Henry Morgan

Show Count: 35
Series Count: 1
Role: Old Time Radio Star
Old Time Radio
Born: March 31, 1915, New York City, New York, USA
Died: May 19, 1994, New York City, New York, USA

Henry Morgan (born, Henry Lerner Van Ost, Jr. on March 31, 1915) was an American humorist who is best remembered in radio as a satirist and on television as a panelist on I’ve Got a Secret.

Morgan began his radio career as a lowly page at WMCA in New York in 1932. His original name of Van Ost was changed to Morgan when his radio career began to take off as an announcer. Despite the fact that he disapproved the name change, Morgan was told to either ‘take it or leave it.’

Henry Morgan soon became known in radio circles as cantankerous and difficult to work with. He was once blacklisted when he was listed in the anti-communist pamphlet, Red Channels, as a communist sympathizer.

He was mentioned in the pamphlet because of his ex-wife’s allegations of Morgan’s leftist leanings. Later, Morgan confirmed that the allegations were true when he wrote his memoirs.

Meet Mr. Morgan aired in 1940 as a comedy that initially aired for 15 minutes each Saturday. Later, it was increased to air three times per week and then five times per week in the evening hours as The Henry Morgan Show.

Morgan was one of three comedians who became stars by knocking the ‘establishment.’ Fred Allen and Arthur Godfrey were the other two. Morgan was the most outspoken of the three, often turning his barbs on his own sponsors. Henry Morgan appeared as a guest several times on the Fred Allen Show.

In 1947 Henry Morgan starred in Dream Song an episode of Suspense playing a serious role, in contrast to anything he'd ever done before.

Morgan’s biting candor towards radio and his sponsors caused him to be fired – and one sponsor even threatened a lawsuit. But, Henry Morgan became the darling of his listeners, among them many intellectuals who eschewed the establishment.

One of Morgan’s sponsors, Life Savers, was accused by Morgan of cheating their customers by removing the center of the candy to make a hole. Morgan said that he would market the holes himself and call them, Morgan’s Mint Middles.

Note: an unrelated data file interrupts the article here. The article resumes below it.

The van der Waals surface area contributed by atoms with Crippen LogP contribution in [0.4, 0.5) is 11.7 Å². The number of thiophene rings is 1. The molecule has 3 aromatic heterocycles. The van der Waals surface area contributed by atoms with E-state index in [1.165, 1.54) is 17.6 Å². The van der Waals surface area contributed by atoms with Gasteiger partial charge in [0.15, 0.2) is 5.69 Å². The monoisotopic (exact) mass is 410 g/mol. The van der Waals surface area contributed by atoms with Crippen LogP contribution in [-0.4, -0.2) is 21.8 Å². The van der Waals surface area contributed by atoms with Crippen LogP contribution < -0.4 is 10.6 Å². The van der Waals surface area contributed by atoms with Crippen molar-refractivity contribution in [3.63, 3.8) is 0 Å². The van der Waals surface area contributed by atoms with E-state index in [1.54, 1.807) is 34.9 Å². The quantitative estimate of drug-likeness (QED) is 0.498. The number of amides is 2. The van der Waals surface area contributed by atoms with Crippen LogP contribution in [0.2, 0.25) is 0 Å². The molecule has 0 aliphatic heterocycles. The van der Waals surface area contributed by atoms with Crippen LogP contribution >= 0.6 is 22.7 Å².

To make it worse, he named 3 of Life Saver’s six delicious flavors, cement, asphalt and asbestos. The candy company withdrew their sponsorship the following day, but soon found that Morgan was too popular to control. A cult following that included other humorists, children, people from all walks of life -and even a group in an insane asylum – expressed outrage to Life Savers for ending their sponsorship.

Morgan was moved from the Saturday morning slot and given his own 15 minute early evening slot by WOR, New York, where he could let off steam, and blend with the brash talking New Yorkers. His opening theme was based on the tune to For He’s a Jolly Good Fellow, and the line, Good evening, anybody; here’s Morgan! The program closed with, Morgan’ll be on this same corner in front of the cigar stand next week at this same time.

For a while, Morgan’s negative advertising style was popular, but eventually it fell into distaste with the public. Morgan never achieved the popularity of the milder mannered, Arthur Godfrey and more comedic Fred Allen.

Henry Morgan passed away of lung cancer on 19th May 1994, a few weeks after he made a national television appearance on Talk Live.

Henry Morgan Show TheHenry Morgan Show The
Show Count: 24
Broadcast History: 28 October 1940 to 25 January 1943, 8 October 1945 to 16 July 1946, 3 September 1946 to 24 June 1948, 13 March 1949 to 16 June 1950, and 6 February 1950 to 23 June 1950
Cast: Henry Morgan, Arnold Stang, Art Carney, Florence Halop, Madeline Lee, Kenny Delmar
Director: Kenneth MacGregor, Charles Powers
Host: Henry Morgan
Henry Morgan's radio career began as a page at New York station WMCA in 1932, after which he held a number of obscure radio jobs, including announcing. He strenuously objected to the professional name "Morgan". What was wrong with his own name, Henry van Ost, Jr.? he asked. Too exotic, too unpronounceable, he was told. "What about the successful announcers Harry von Zell or Westbrook Van Voorhis?" he countered. But it was no use, and the bosses finally told Henry he could take the job or leave it. Thus began a long history of Henry's having arguments with executives.
Broadcast: 27th January 1957
Added: Oct 05 2008
Broadcast: November 6, 1947
Starring: Henry Morgan
Added: Oct 03 2008
Broadcast: 20th May 1948
Starring: Al Jolson, Henry Morgan
Added: May 25 2010
Broadcast: March 27, 1947
Added: Apr 16 2013
Broadcast: 26th June 1949
Added: Jun 19 2011
Broadcast: 27th April 1949
Added: Apr 27 2008